Charles McLean Finch was born July 27, 1839, in Niagara County, New York, the son of Huron C. (b. 1813) and Marcia (b. 1811).
New York born Huron married Connecticut native Marcia. Around 1839 his family left New York State and moved westward, eventually settling in Doylestown, Wayne County, Ohio where they resided for about a year before moving on to Jackson County, Michigan. They resided in Jackson County for about a year and then settled in Ionia County. By 1850 Huron had settled his family in Boston, Ionia County where Charles attended school with his siblings. By 1860 Charles was a laborer or working for a painter by the name of Abraham Wager and living with his family in Lyons, Ionia County.
Charles stood 6’2” with gray eyes, light hair and a light complexion, and was 21 years old and still living in Ionia County when he enlisted as Fifth Sergeant in Company E on May 13, 1861. (Company E was composed in large part by men from Clinton and Ingham counties, as well as parts of Ionia County.) In fact, according to Charles’ own statement he was not promoted to Sergeant until late July of 1861. Charles testified in the pension application for the former Sergeant Alfred Burns, that after Burns was discharged for disability on July 18, 1861, he was immediately promoted to Sergeant.
He was probably wounded in the arm at Second Bull Run on August 29, 1862. In any case, he was reported absent sick in the hospital in August and September of 1862 but eventually returned to the Regiment.
In April of 1863 he was listed as AWOL, but soon returned to the Regiment and, according to Andrew Kilpatrick, also of Company E, Charles was a Private on duty with the company in late May of 1863. In September and November was a provost guard at First Division headquarters. On December 23, 1863, Charles reenlisted at Brandy Station, Virginia, crediting Cascade, Kent County, was presumably absent on veteran’s furlough, probably in Michigan, in January of 1864, and probably returned to the Regiment on or about the first of February.
Charles was transferred to Company E, Fifth Michigan infantry upon consolidation of the Third and Fifth Michigan Regiments on June 10, 1864.
On August 5, 1864, he was tried by a field officer court martial for straggling. Specifically, “on the night of July 26,” he did “leave the ranks without permission and did also induce others to leave the ranks and did remain absent until about ten o’clock the next day [July 27], all while on the march from Petersburg, Va. to the James River, Va.” Finch pled guilty to both charge and specification, with the exception of the words “induced others to follow.” The trial was held at the Headquarters of the Fifth Michigan and Major Daniel Root (formerly of the Third Michigan) was named president of the court. The first witness for the prosecution was Corporal Andrew J. Kilpatrick who testified that he “heard some conversation between two members of the company about falling -- one of which was the accused.” He ‘could not say that he, the accused, induced anyone to fall out.” Private George Decker was then called. He swore that he “heard Finch ask another member of the company if he would take a dare. He, the addressee, said he would not. The accused then said ‘I dare you to fall out with me’, and about this time they both stopped.”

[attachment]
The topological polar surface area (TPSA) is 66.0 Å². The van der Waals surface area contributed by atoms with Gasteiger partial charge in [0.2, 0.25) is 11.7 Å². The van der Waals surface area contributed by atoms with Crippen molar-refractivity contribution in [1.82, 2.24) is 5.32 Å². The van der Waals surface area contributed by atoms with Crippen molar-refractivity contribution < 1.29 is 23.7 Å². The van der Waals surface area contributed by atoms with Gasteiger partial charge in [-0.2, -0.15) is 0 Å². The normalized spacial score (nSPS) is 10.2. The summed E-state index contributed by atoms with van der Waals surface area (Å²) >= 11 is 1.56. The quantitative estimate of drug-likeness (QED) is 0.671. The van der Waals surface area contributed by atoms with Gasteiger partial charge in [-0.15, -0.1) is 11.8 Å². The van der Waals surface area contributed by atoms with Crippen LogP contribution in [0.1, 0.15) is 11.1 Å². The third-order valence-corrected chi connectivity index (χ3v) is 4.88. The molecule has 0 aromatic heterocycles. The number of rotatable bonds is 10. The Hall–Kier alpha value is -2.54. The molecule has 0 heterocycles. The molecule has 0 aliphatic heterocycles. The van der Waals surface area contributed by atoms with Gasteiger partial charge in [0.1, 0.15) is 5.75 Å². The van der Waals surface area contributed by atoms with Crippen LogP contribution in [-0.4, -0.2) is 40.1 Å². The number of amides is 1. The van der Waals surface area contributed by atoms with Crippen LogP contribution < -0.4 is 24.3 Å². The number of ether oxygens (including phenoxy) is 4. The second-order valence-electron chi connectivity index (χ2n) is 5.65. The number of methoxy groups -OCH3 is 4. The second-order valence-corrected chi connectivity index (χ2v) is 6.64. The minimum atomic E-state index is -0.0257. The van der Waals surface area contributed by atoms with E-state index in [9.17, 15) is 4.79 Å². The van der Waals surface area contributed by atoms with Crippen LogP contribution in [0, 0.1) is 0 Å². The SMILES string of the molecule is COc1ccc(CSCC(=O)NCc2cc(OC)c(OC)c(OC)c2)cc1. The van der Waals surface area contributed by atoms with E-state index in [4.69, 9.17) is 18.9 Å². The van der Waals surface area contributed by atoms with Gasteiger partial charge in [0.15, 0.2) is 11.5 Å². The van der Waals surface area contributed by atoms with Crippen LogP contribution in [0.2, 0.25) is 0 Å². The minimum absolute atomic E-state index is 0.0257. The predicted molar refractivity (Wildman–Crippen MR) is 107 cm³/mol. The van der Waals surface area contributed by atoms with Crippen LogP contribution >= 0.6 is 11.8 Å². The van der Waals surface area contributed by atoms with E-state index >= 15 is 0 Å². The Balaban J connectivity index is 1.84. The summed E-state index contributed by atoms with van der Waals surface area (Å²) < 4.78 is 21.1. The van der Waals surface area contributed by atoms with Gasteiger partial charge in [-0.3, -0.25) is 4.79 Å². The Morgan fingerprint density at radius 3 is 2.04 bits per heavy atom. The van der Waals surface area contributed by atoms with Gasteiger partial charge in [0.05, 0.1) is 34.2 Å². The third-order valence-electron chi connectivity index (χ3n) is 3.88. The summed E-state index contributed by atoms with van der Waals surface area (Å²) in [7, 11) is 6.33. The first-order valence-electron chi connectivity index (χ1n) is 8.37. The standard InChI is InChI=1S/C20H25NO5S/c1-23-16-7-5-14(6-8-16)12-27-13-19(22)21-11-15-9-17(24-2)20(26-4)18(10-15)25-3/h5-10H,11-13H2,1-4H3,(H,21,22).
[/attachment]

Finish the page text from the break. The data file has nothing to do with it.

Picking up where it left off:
Private Sam McMurray stated under oath he “heard the accused talking about falling out and he would fall out if anyone else would, thus the accused and another member of the company fell out together.” In his defense Finch claimed that “his feet were blistered and that he fell out and did not ask nor induce anyone to stop with him.” Finch was found guilty and sentenced to forfeiture of $8.00 per month for six months.
Charles was reported missing in action on October 27, 1864, at Boydton Plank road, near Petersburg, Virginia, and in March was listed as absent sick in the hospital. He was mustered out as a Sergeant on July 5, 1865, at Jeffersonville, Indiana.
After the war Charles probably returned to Ionia County where worked, possibly as a contractor, until May 21, 1872 when he settled in Atchison, Kansas and probably lived in Kansas the rest of his life.
He married Mary F. Scott (d. 1879) on December 25, 1876, probably in Atchison County; they had no children.
By 1880 he was reported as single, working as a laborer and living with the George Sutliff family in Lancaster, Atchison County, Kansas.
He was a member of I.O.O.F.
Following his wife’s death in 1879, Charles married Michigan native Hettie H. Hammond (b. 1851), a native of Washtenaw County, Michigan, on April 19, 1882.
In 1889 he applied for and received a pension (no. 941298).
Charles died on April 5, 1919, in Atchison, Kansas.
In 1919 his widow was residing as head of the household in Atchison, Atchison County, Kansas, when she applied for and received a pension (no. 874982).